Disparities in stroke mortality also were observed by place of residence. Stroke mortality was higher for persons residing in counties with lower median household income than for persons residing in counties with higher median household income. Persons residing in nonmetropolitan counties (micropolitan and noncore) had the highest stroke mortality rates; those residing in the most urban counties (large central and large fringe metro) had the lowest rates. Excess stroke mortality was observed for non-Hispanic white and non-Hispanic black residents of the Stroke Belt but not for non-Hispanic Asian or Pacific Islander and Hispanic persons. Asian or Pacific Islander persons residing inside the Stroke Belt had a stroke death rate similar to those residing outside, while Hispanic persons residing inside the Stroke Belt had a much lower stroke death rate than those residing outside.

 

Definitions

Death rate, average annual: Computed by dividing the number of stroke deaths that occurred during 2010–2013 by the sum of the populations for 2010–2013. Age-adjusted rates were computed using the direct method and adjusted using the year 2000 U.S. standard population.

Metropolitan counties: Counties in metropolitan statistical areas (MSAs), as defined by the Office of Management and Budget (OMB).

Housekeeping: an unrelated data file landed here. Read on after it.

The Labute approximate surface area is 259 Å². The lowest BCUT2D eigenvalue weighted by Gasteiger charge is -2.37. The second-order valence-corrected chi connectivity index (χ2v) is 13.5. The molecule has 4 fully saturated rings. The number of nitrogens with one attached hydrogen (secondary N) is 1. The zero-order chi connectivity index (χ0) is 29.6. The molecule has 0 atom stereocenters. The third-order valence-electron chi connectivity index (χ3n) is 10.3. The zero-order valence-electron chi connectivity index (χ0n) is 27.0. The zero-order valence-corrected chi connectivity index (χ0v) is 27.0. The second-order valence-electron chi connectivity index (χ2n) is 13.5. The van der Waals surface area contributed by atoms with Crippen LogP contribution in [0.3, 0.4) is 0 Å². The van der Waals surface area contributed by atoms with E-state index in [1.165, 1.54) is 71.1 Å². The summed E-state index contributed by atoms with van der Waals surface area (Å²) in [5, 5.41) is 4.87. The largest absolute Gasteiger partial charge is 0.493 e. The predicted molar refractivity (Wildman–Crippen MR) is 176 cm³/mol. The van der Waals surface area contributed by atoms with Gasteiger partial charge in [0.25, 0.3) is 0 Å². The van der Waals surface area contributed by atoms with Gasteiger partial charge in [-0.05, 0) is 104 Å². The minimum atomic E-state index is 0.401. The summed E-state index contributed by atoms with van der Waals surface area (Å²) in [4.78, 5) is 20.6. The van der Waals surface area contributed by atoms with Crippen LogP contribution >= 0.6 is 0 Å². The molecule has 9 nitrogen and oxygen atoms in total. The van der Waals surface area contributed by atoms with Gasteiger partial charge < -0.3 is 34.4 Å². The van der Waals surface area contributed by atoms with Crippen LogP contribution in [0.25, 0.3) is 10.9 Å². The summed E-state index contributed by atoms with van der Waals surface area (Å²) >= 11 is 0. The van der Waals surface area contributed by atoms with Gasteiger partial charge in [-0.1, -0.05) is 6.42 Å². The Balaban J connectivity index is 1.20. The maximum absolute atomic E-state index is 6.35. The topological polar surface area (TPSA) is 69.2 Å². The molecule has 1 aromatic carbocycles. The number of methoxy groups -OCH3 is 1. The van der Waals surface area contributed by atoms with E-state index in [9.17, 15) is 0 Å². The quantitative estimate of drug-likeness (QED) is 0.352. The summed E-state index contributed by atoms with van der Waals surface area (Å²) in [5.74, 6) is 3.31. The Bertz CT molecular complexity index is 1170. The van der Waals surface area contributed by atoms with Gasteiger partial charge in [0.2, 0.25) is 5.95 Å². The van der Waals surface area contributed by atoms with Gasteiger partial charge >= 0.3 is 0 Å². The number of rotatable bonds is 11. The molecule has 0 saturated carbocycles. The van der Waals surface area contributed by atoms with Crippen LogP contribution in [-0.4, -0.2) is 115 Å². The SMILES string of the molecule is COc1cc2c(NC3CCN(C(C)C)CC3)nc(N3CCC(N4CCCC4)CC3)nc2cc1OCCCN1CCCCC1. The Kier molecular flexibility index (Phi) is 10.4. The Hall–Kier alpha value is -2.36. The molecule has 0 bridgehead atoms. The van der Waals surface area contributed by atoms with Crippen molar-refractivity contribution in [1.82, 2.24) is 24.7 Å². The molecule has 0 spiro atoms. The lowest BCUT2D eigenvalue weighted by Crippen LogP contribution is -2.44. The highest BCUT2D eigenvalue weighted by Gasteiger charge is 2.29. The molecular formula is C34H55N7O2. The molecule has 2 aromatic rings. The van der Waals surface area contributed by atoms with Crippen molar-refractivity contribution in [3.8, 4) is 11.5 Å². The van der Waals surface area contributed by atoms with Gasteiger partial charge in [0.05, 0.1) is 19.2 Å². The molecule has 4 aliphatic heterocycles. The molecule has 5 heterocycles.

Large central metro: Counties in MSAs of 1 million or more population that contain the largest principal city of the MSA, are contained within the MSA’s largest principal city, or contain at least 250,000 residents of any principal city.

Large fringe metro: Counties in MSAs of 1 million or more population that do not qualify as large central metro. They are considered to be “suburbs” of large cities.

Medium metro: Counties in MSAs of 250,000–999,999 population.

Small metro: Counties in MSAs of less than 250,000 population.

Nonmetropolitan counties: Counties not in MSAs.

Micropolitan: Nonmetropolitan counties in OMB-defined micropolitan statistical areas.

Noncore: Nonmetropolitan counties not in micropolitan statistical areas.

County median household income: Income of all members of a household aged 15 and over. The median divides the income distribution into two equal parts: one-half of the households falling below the median income and one-half above the median.

Stroke Belt: A portion of the southeastern United States that has experienced excess stroke mortality. Definitions of the area have varied with the number of states included ranging from 8 to 11, but 8 states are common to all definitions (5–7). In this report, the Stroke Belt includes Alabama, Arkansas, Georgia, Louisiana, Mississippi, North Carolina, South Carolina, and Tennessee.

Data sources and methods

Mortality and population data are from the National Center for Health Statistics’ 1999–2013 Compressed Mortality File (CMF) (9). CMF mortality data are from the National Vital Statistics System multiple cause-of-death files. Stroke deaths are those with International Statistical Classification of Diseases and Related Health Problems, 10th Revision underlying cause-of-death codes I60–I69 (10). Demographic information comes from death certificates. Population data for 2010 are April 1 bridged-race census counts, and for 2011–2013 are July 1 bridged-race estimates from the Vintage 2013 postcensal series. These 4 years were combined to improve statistical reliability because of the smaller number of stroke deaths among the non-Hispanic Asian or Pacific Islander and Hispanic groups.